Kids Parenting

Get a helmet

I got Sam this race car helmet from the gift shop at the Glasgow Museum of Transport recently (an awesome place to go by the way). Museum gift shops are a guilty pleasure, I always find something I want that’s usually overpriced, and the kids always seem to as well. However, this helmet was only £4! It must have been a mistake, as I’ve seen all manner of plastic items with much fewer parts priced three times as much, so I considered it a purchase worthy of the few hours of fun that we would have with it.

The thing is, Sam barely took it off once over the course of the next couple of days. I think I actually had to tell him that he couldn’t sleep while wearing it on the first night.

That £4 purchase has now given us days and days worth of fun.

But the best part of the helmet purchase is seeing how Sam behaves differently with it on. He’s a race car driver! A superhero! He’s invincible! He pretends that the visor gives him an extra shield to protect him against the sun (which is actually kind of true) and against Grandpa’s robot laser beams and careens about shouting and sliding with wild abandon.

Aside from the huge smiles that we all get and how much fun it is to play with Sam and his helmet, it’s gotten me thinking about the connection between the playing dress-up and pretending to be something versus actually being it. What’s the difference? We all start as pretenders and we all feel like fakes at first. What you wear (and how it fits) can make you feel invincible or invisible. You have to start somewhere.

One of the best pieces of advice I have been given was from a former mentor who would tell people that really wanted to switch what they were doing professionally (i.e. take on a new role doing different work than they are currently doing) to simply find a way to start doing the work now, regardless of whether they had permission. In other words, get a helmet and start pretending.

A £4 helmet gives Sam permission to be something that he might not think he is, but that’s exactly where the path to being a race car driver starts.

What I learned last week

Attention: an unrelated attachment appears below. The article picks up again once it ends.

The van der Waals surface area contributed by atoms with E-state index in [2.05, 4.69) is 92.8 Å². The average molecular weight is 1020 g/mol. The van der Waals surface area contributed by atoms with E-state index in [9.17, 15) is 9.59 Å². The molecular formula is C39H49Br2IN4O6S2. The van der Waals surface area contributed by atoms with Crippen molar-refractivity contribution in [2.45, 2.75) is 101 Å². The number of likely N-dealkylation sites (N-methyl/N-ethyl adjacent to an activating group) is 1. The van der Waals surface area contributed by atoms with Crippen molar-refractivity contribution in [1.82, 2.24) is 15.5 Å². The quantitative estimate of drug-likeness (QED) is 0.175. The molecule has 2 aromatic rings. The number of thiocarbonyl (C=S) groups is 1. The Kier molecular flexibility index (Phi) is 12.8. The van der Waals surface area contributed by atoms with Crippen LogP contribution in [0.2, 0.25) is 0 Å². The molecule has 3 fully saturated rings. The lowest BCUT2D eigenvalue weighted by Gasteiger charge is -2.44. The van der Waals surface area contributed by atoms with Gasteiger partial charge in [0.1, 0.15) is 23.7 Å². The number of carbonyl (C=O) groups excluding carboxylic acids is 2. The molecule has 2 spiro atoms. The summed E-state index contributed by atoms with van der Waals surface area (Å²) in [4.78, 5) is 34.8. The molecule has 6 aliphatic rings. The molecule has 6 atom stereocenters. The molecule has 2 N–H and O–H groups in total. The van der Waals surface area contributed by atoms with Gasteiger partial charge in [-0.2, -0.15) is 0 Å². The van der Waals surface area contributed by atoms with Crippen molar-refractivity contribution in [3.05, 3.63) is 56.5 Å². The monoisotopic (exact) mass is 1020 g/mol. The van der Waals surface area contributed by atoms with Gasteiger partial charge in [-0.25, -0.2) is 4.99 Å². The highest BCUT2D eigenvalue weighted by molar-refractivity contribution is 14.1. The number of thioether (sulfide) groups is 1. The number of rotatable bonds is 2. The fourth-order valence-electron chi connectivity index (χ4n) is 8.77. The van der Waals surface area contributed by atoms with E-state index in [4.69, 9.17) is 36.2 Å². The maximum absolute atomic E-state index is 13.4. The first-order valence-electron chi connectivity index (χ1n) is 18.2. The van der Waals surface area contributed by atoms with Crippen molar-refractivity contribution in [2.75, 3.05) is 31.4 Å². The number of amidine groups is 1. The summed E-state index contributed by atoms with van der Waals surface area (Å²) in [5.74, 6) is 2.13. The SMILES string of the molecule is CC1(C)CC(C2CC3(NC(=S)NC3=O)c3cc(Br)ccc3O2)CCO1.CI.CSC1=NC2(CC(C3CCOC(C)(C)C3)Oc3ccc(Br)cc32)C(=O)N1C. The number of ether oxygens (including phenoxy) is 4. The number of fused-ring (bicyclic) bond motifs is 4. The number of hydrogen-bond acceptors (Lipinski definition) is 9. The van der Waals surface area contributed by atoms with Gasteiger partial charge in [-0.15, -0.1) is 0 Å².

What I learned last week (#44)

Spent a lot of the week doing things and nothing at the same time: Spent a lot of time with the kiddos. Spent a lot of time outside. Experienced mild consternation and contemplation about a full-time assignment with Automattic but ultimately accepted the position. Got to see a friend from back home. Bought some awesome hiking books and otherwise kicked around and did a lot of hanging out.

A great newsletter that I wish I knew about earlier: The Recomendo newsletter by Kevin Kelly, Mark Frauenfelder, and Claudia Dawson is so good. The one before last had a Google Maps hack in it and a brilliant quote and reference:

Always remember that to argue, and win, is to break down the reality of the person you are arguing against. It is painful to lose your reality, so be kind, even if you are right.

Haruki Murakami (Found on James Clear’s website)

Another quote I loved:

To be yourself in a world that is constantly trying to make you something else is the greatest accomplishment.

Ralph Waldo Emerson

A favorite recent purchase under $100: By far it’s the Roost laptop stand, which, when coupled with the Logitech K380 keyboard and the MX Ergo trackball, make for the ultimate mobile office.

Fascinating look at McDonald’s history and future via McDonald’s CEO Wants Big Macs to Keep Up With Big Tech (Bloomberg). Here are a few passages that caught my eye:

In 1940 brothers Dick and Mac McDonald redesigned and rebuilt their modest hot dog drive-in, in the shadows of California’s San Bernardino mountain range, into McDonald’s Bar-B-Q, which sold 25 items. By 1948 they dropped “Bar-B-Q” from the name and streamlined the menu to offer only the most profitable foods: hamburgers, cheeseburgers, potato chips, coffee, soft drinks, and apple pie. The restaurant seated about a dozen customers on outdoor stools and sold 15¢ hamburgers, which were bagged within 30 seconds of being ordered thanks to the pioneering Speedee service system.

The system had begun with the brothers sketching out life-size kitchen blueprints on a tennis court with chalk and having employees act out cooking and serving tasks. After settling on the fastest method, they contracted kitchen equipment companies to build machinery to support the choreography. Breakthroughs included custom-made saucing guns for the buns and curved steel ramps on which burgers would slide down into cashiers’ hands to pass on to diners. At the time, only a handful of burger chains were using similarly bespoke hardware.